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Town and Country PHTown and Country PH

Town and Country PH July 2016

For more than 160 years, Town&Country has been the magazine that embodies a life well-lived. The features inside the Philippine edition encompass the interests of its affluent market, covering topics such as culture, arts, social grace, fashion, beauty and health, home design, travel, and philanthropy. Town &Country Philippines knows that its readers have earned the luxury and privilege of choice.View our pages and find out the best of the best in luxurious living.

Country:
Philippines
Language:
English
Publisher:
Summit Publishing Co., Inc
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IN THIS ISSUE

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moving forward

One of the things I love most about my job is meeting interesting, creative people. I love going to pop-up stores where young entrepreneurs try out their designs and ideas. I get many of my clothes at the twice a year pop-ups by cousins Tanya Yuson, Nikki de Guzman, and Marica Llenado, who design their Label clothing line based on clothes they would wear themselves. I also love going to the TALA space by lovely Mavis Fuentebella who introduces us to talented designers she herself has fallen in love with. I have clothes from Mavis' TALA line, as well as from Patrice Diaz and Cecile van Straten's Dotcomme collection; Zacarias bags by Rita Nazareno, and my favorite Nackymade glasses by Naoki Nakagawa from Kobe, who comes to visit every quarter.…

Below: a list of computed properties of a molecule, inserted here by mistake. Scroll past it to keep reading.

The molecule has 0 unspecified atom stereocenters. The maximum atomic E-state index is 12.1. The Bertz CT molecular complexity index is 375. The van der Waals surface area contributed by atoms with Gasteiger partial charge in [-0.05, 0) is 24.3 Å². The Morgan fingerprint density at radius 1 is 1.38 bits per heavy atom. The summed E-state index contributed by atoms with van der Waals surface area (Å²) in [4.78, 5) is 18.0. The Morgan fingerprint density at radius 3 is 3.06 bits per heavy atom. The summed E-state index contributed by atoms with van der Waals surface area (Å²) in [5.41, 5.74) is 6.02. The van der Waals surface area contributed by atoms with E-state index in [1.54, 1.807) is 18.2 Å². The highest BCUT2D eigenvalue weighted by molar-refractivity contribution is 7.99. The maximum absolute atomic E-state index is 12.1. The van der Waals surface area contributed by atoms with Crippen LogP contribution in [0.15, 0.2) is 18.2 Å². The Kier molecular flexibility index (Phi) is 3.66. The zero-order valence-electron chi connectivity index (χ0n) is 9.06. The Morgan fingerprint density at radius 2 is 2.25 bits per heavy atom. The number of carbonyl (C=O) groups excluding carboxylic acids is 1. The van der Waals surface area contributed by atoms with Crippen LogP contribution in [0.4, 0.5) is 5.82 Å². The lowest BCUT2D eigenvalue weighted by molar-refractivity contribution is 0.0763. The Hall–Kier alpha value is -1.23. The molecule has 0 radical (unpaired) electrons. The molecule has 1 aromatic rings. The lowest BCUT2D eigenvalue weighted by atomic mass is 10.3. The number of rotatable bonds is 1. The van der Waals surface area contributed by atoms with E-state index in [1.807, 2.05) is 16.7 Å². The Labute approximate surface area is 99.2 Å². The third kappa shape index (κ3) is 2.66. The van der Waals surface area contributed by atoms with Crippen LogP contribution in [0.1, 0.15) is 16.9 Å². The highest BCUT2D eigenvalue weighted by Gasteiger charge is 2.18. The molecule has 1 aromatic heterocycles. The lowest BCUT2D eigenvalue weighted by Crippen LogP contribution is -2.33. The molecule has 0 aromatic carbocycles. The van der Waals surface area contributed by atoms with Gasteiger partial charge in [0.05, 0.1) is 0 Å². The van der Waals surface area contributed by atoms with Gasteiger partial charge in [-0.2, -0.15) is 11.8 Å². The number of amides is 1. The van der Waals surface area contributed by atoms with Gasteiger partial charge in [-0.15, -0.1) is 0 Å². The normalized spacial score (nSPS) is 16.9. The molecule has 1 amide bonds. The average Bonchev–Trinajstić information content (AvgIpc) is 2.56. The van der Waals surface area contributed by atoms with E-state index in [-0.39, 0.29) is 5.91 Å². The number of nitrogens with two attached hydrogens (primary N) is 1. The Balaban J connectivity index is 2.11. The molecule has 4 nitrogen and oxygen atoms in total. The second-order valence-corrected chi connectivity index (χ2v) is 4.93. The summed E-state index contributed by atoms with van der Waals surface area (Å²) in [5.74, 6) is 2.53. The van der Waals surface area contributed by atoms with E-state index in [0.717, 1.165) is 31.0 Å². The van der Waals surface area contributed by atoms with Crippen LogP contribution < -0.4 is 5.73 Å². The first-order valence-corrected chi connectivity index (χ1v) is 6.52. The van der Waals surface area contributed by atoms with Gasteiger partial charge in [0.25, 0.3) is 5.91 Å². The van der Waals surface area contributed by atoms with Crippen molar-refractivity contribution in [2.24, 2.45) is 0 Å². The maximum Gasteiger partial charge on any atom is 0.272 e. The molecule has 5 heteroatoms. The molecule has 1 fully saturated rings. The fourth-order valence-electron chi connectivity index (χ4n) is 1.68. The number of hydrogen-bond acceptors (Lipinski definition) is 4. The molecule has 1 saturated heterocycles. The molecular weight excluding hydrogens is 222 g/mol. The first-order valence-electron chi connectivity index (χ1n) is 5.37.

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contributors

ALICIA COLBY SY “I love to think about content that I feel will be interesting to a larger group of people. It is the actual selecting of pieces, personalities, and ideas to feature that interests and excites me,” says the T& executive editor, who curated this month’s Design List. For Alicia, good design and art is timeless, can stand on its own, and tells a personal narrative. Her other dreams? “I take a breath and say a prayer of thanks because my dreams are fulfilled in the everyday. I am particularly excited about redecorating my bedroom which is a long overdue project!” CHINGGAY LABRADOR This month’s cover story writer is an architect who parlayed her interest in design and architecture into writing instead. “My favorite pieces to write have me looking through different…

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1 throwback thursday

Walking into Ronson Culibrina’s studio feels a bit like walking into one of his paintings. Collectibles from varied periods vie for space with unfinished canvases in this distinctly midcentury townhouse in Quezon City. A boxful of New Wave LPs (think Songs from the Big Chair, by Tears for Fears) sits at the foot of a working jukebox from the 1950s. Bululs from the Cordilleras line the shelf above the kitchen sink. A Manuel Ocampo painting hangs in the landing. In the same vein as Culibrina’s images, the jumbled whole comes together somehow, despite its disparate parts. Recently cited by Forbes as one of Asia’s 30 Under 30 achievers in the arts, Culibrina first caught the local art world’s attention when he fiddled around with Fernando Amorsolo. For his first solo exhibit,…